EML files are saved email messages outside of standard Microsoft support conventions.  Still, Office 365  has some limited support to show content but not automatically filter it as part of normal security checking.  The SANS ISC shares a highly educational narrative on this new approach of bypassing automated security checks in O/365 based email.

https://isc.sans.edu/forums/diary/EML+attachments+in+O365+a+recipe+for+phishing/25474/

QUOTE:  I’ve recently come across interesting behavior of Office 365 when EML files are attached to e-mail messages, which can be useful for any red teamers out there but which can potentially also make certain types of phishing attacks more successful.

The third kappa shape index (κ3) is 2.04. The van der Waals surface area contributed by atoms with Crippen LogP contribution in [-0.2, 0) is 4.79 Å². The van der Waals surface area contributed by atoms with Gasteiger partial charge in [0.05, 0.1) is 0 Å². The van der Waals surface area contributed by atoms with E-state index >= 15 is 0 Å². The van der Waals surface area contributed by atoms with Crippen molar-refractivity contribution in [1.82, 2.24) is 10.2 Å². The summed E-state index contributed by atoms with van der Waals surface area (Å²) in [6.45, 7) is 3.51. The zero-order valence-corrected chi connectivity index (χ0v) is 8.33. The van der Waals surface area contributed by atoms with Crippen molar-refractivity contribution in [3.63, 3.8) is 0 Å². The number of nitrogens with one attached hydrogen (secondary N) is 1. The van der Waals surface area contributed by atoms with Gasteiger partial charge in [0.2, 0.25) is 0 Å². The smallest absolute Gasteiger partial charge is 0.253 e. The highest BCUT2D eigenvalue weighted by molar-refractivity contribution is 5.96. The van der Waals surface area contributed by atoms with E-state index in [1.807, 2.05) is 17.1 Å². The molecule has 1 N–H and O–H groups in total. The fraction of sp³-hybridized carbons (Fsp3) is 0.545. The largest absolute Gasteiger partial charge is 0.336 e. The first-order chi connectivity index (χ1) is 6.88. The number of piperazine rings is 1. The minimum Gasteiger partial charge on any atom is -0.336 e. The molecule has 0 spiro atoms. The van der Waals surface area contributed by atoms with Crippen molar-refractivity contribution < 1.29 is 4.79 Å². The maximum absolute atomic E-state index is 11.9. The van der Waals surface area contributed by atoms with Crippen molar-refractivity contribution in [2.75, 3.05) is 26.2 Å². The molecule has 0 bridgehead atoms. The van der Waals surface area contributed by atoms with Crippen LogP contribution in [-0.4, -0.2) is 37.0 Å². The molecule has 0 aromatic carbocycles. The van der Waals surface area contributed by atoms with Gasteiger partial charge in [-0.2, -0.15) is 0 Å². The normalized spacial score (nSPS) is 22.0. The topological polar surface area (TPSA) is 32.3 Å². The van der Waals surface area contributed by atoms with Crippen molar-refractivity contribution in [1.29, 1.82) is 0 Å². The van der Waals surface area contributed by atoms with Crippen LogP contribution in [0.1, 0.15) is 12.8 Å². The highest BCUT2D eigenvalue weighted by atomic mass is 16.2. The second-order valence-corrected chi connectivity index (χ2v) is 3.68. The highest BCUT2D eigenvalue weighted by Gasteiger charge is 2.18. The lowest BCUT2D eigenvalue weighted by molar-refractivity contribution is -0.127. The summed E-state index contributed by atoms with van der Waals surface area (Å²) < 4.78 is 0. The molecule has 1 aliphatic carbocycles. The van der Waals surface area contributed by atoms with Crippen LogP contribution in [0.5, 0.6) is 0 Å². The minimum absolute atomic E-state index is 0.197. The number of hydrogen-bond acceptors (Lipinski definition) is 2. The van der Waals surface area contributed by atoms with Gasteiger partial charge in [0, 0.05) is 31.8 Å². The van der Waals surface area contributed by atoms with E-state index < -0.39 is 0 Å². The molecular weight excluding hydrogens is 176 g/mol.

Office 365, just like any other e-mail gateway with security features, uses a number of complex anti-phishing mechanisms and filters to catch malicious messages. This means that if we try to send an e-mail to a “Target User” which looks like a message from Paypal, but the embedded link points to a phishing site, O365 will correctly identify it as phishing/spam and catch it.

Before we move forward, let’s take a quick look at EML files. These are used to save e-mail messages by many e-mail clients (AKA Mail User Agents) and even Outlook and most other e-mail clients, which do not use EML as the default format for saving messages, at least have the ability to open and display them. EML files have a very simple internal structure

Although I don’t assume that attackers will start using this technique en masse, I would still recommend considering automatically marking e-mail messages with EML attachments as potentially dangerous and adding a short warning about the potential risks of EML attachments into end-user security/phishing awareness courses.